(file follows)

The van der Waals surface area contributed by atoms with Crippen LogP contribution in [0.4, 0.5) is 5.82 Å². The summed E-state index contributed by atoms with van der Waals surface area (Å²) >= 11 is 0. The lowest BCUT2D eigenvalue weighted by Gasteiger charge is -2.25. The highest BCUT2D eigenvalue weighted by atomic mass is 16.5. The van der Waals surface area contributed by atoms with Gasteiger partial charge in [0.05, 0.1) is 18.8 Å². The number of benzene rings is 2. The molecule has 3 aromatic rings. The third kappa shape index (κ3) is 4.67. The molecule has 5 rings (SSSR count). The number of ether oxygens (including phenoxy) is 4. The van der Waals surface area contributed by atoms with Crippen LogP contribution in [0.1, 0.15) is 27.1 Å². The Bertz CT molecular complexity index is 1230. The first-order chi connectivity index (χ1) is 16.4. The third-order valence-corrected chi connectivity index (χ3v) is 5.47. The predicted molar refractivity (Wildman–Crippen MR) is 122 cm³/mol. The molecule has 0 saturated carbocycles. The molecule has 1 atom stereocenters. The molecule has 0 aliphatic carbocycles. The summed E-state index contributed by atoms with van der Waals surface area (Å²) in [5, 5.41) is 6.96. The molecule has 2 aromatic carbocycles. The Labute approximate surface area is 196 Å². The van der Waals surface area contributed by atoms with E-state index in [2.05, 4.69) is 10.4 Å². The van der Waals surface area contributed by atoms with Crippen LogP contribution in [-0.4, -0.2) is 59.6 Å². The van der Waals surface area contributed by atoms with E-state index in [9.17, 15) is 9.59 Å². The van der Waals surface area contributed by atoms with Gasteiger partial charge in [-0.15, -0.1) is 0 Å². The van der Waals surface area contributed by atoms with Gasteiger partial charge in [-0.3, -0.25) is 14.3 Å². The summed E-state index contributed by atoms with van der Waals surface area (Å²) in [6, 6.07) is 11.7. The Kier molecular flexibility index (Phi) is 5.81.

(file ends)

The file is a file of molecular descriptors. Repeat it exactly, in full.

The van der Waals surface area contributed by atoms with Crippen LogP contribution in [0.4, 0.5) is 5.82 Å². The summed E-state index contributed by atoms with van der Waals surface area (Å²) >= 11 is 0. The lowest BCUT2D eigenvalue weighted by Gasteiger charge is -2.25. The highest BCUT2D eigenvalue weighted by atomic mass is 16.5. The van der Waals surface area contributed by atoms with Gasteiger partial charge in [0.05, 0.1) is 18.8 Å². The number of benzene rings is 2. The molecule has 3 aromatic rings. The third kappa shape index (κ3) is 4.67. The molecule has 5 rings (SSSR count). The number of ether oxygens (including phenoxy) is 4. The van der Waals surface area contributed by atoms with Crippen LogP contribution in [0.1, 0.15) is 27.1 Å². The Bertz CT molecular complexity index is 1230. The first-order chi connectivity index (χ1) is 16.4. The third-order valence-corrected chi connectivity index (χ3v) is 5.47. The predicted molar refractivity (Wildman–Crippen MR) is 122 cm³/mol. The molecule has 0 saturated carbocycles. The molecule has 1 atom stereocenters. The molecule has 0 aliphatic carbocycles. The summed E-state index contributed by atoms with van der Waals surface area (Å²) in [5, 5.41) is 6.96. The molecule has 2 aromatic carbocycles. The Labute approximate surface area is 196 Å². The van der Waals surface area contributed by atoms with E-state index in [2.05, 4.69) is 10.4 Å². The van der Waals surface area contributed by atoms with Crippen LogP contribution in [-0.4, -0.2) is 59.6 Å². The van der Waals surface area contributed by atoms with E-state index in [9.17, 15) is 9.59 Å². The van der Waals surface area contributed by atoms with Gasteiger partial charge in [-0.15, -0.1) is 0 Å². The van der Waals surface area contributed by atoms with Gasteiger partial charge in [-0.3, -0.25) is 14.3 Å². The summed E-state index contributed by atoms with van der Waals surface area (Å²) in [6, 6.07) is 11.7. The Kier molecular flexibility index (Phi) is 5.81.